Rich Tucker

Well, on Aug. 19, Abbas was in negotiations with leaders of Islamic Jihad at the very moment the bus bomb went off. Clearly, he is powerless to stop actual violence. So what’s the point of Israel or the United States involving him in peace talks? Until Abbas can convince those who are carrying out violence to stop, any agreement he signs is meaningless. It would be nothing more than words on paper -- words we know Abbas can’t back up.

After the attacks, Abbas apparently decided he ought to do something about terrorism. On Aug. 20, Palestinian Interior Ministry spokesman Elias Zananiri told CNN the terrorists “have decided to change the rules of the game. The Palestinian National Authority will act accordingly.” Again, good words. Let’s wait to see if they’re followed up by actions, or if they are just so much hot air.

Why should we wait? Because it’s not clear the Palestinian people really even want peace with Israel? The New York Times reported that, after the Jerusalem attack, “fireworks burst over Hebron as Palestinians there celebrated the bombing.”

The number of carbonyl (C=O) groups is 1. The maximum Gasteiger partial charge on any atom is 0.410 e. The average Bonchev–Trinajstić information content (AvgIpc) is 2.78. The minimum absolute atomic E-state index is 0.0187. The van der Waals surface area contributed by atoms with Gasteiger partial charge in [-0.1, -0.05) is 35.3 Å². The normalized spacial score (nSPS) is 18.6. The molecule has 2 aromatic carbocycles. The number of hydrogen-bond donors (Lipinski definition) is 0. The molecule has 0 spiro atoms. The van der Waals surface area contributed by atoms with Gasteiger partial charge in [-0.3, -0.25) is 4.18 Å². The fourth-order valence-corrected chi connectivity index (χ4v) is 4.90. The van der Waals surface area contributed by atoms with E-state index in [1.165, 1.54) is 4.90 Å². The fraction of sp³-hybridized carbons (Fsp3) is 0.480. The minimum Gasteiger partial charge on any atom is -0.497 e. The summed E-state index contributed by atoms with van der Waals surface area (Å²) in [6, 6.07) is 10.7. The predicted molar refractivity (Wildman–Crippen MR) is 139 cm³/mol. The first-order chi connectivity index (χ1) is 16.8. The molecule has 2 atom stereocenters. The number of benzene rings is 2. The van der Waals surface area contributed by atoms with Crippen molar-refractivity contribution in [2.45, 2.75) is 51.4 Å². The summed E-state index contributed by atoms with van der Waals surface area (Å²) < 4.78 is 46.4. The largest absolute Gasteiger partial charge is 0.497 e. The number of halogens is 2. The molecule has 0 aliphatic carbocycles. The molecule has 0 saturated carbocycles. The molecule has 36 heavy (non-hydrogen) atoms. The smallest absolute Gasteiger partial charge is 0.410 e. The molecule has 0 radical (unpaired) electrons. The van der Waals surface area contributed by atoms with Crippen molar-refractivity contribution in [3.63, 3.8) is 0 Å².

“Celebrated.” The attack killed 20 people and injured more than 130. Many of the victims were children. Yet many Palestinians saw it as an occasion for celebration. Meanwhile, their leaders still spout meaningless rhetoric about cease-fires and peace processes.

If we want the Israelis and Palestinians to be serious about a “peace process,” we’d better make sure there really is such a process in place before we talk about it, because simply talking about it and wishing for it won’t make it happen.

In fact, pretending there really is a “peace process” when we know there isn’t one is dangerous. And if it keeps Israel from doing everything possible to prevent terrorist attacks, pretending there is a “peace process” might even be getting innocent people killed.

Words have consequences. And using words to obscure the truth does, too.

Rich Tucker

Rich Tucker is a communications professional and a columnist for